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He also posted Instagram videos about Columbine that some at the school considered a potential threat.The teen grew more volatile, insisting that he’d been bullied, a claim investigators later questioned.

“Then I looked up all these other ones.”Through much of his childhood, Jesse had seemed no different from any other kid in the Southern community of 4,000 people. It wasn’t until he moved to a middle school in a neighboring county that his “other side,” as one psychiatrist put it, became clear.

Before he attacked Townville Elementary, Jesse had gone there through fifth grade, doing well in his classes and hardly ever getting into trouble. He pulled the legs off crickets and smashed frogs against the ground and habitually watched a video of kittens being mutilated.

In the chat, he said he had researched police response times for the area and found that it would take them 15 minutes to get there, and maybe 45 for SWAT.

He said he would throw pipe bombs into each classroom before he got in a shootout with police and killed himself with his shotgun.

It had jammed on the playground, just 12 seconds after he first pulled the trigger.

The weapon Jesse really wanted, the one he’d tried desperately to get, was, the teenager believed, locked in his father’s gun safe: the Ruger Mini-14, a semiautomatic rifle much like the gun that, 17 months later, was fired again and again at Marjory Stoneman Douglas High, during one of the deadliest school shootings in American history.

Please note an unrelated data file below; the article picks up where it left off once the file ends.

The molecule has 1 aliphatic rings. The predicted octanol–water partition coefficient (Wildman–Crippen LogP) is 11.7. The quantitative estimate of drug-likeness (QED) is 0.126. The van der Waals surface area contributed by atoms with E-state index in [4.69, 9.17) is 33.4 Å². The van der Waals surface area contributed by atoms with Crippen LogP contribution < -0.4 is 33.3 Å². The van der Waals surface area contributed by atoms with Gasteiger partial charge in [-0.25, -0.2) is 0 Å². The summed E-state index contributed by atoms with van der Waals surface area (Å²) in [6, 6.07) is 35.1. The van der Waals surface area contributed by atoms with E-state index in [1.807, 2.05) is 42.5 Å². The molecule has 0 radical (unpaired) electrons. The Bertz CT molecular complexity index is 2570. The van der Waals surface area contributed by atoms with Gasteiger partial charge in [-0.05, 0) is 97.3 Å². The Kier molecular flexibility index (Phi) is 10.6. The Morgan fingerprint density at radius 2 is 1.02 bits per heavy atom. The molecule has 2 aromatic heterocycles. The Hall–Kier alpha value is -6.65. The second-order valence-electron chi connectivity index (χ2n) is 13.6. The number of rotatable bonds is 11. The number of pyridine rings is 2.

“He wanted people to know.”At the five-day hearing that began Feb.

12, prosecutors pushed for Jesse to be tried as an adult because if he remained in the juvenile system, he could only be held until age 21.

23, Jesse looked up the incident on a computer at the detention center.

He also repeatedly searched for the lyrics of a vicious rap song, “One Shot Kill.”“My observations of him in this courtroom over the last few days have been that he is still a hundred percent in that mind-set,” Ballenger testified, saying that he’d seen Jesse smile, over and over, as his crimes were discussed.

Jesse’s defense team, meanwhile, tried to portray him as a lost but misunderstood child, alleging that he had been bullied by kids at school and mistreated by his father at home.